One of my greatest strengths also happens to be one of my biggest weaknesses, which, believe me, is no end of annoying. I think a lot of people are like that, though. I feel like most people have that contradiction within themselves, that thing that allows them to succeed, but only as long as they keep it in check and don't let it run away. In my case, it's the fact that I'm a long-term, overall-picture kind of thinker. I tend to loose the pieces of the puzzle because I'm so busy trying to see the end result and making sure it's going to be what I want it to be. It's amazing how much you lose sight of when your brain is hardwired to keep the eyes on the prize.
I've been reminded of that lately, the idea of stopping to pay more attention to what's happening right now, instead of always trying to figure out what's coming up around the corner and how we can prepare for it. Adam and Carrie got married on Saturday, and it was a day that many of us had been looking forward to for awhile. It was one of those days that, miraculously, didn't feel horribly rushed or tiresome or as though someone was always in one place when they were supposed to be in another. I can't even refer to it as a beautiful chaos, because that would be inaccurate, as it wasn't chaotic at all. It was just...so lovely.
Obviously, I can't speak for everyone involved, but my officiant husband and I enjoyed our friends, our family, each other, without that sense of "Ohmygod, we're late and we're supposed to be there and I FORGOT TO WEAR MASCARA, WE HAVE TO TURN AROUND!!!!" that I've known too many weddings to suffer from. This one didn't. There was love, there was dancing, there were old friends my husband hadn't seen in far too long, and there were new friends for me to connect with. Yes, great, that's wonderful, but what the hell does a wedding have anything to do with my husband's Marfan's? The point I'm trying to ever-so-gradually get to is that it was the kind of day that we both sometimes forget can happen, because his disorder pushes the possibility of what could be and the memories of what has been right out of our heads.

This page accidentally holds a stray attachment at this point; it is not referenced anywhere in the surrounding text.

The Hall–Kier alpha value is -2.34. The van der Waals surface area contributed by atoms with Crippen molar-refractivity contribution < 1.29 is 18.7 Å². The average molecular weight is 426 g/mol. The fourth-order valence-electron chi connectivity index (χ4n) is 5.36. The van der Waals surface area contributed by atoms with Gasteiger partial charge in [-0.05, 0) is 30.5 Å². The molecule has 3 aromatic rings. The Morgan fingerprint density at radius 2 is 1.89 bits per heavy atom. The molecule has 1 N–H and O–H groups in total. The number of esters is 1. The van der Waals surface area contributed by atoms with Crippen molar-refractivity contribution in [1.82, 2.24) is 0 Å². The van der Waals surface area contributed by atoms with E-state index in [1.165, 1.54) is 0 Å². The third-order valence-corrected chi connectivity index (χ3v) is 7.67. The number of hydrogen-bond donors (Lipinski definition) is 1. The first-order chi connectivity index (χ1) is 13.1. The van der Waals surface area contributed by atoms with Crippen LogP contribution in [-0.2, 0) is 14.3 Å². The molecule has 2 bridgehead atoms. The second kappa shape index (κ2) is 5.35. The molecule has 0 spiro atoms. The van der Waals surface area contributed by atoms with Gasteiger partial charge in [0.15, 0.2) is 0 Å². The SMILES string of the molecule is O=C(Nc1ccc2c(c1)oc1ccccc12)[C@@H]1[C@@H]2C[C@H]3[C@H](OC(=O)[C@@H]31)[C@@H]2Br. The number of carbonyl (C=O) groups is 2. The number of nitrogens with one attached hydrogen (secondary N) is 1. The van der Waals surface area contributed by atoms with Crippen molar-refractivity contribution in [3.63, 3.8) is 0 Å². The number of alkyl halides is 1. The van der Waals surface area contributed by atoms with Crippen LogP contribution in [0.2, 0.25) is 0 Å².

I suppose I should clarify that last to make it apparent that it happens to me far more than it does him, because as I mentioned before, I am by nature a big-picture girl, not a take-it-as-it-comes girl. Rolling with the punches, while a talent of mine in certain situations, is not really something I do across the board. When you combine those tendencies with the everyday uncertainty of my husband's health, it can be a bad situation, one that effectively blinds me to what's happening at my fingertips.
In this case, instead of worrying if the percocet was going to ease the pain in my husband's spine long enough to perform the wedding ceremony, I made a decision to say, "Screw it. Not today, Marfan's, not today." And you know what? The world kept spinning, my husband did not fall apart, and we had a great day, both of us. I'm hoping, if I can make progress in figuring out how to safely wield my double-edged sword, that we'll start having those days with increasing frequency.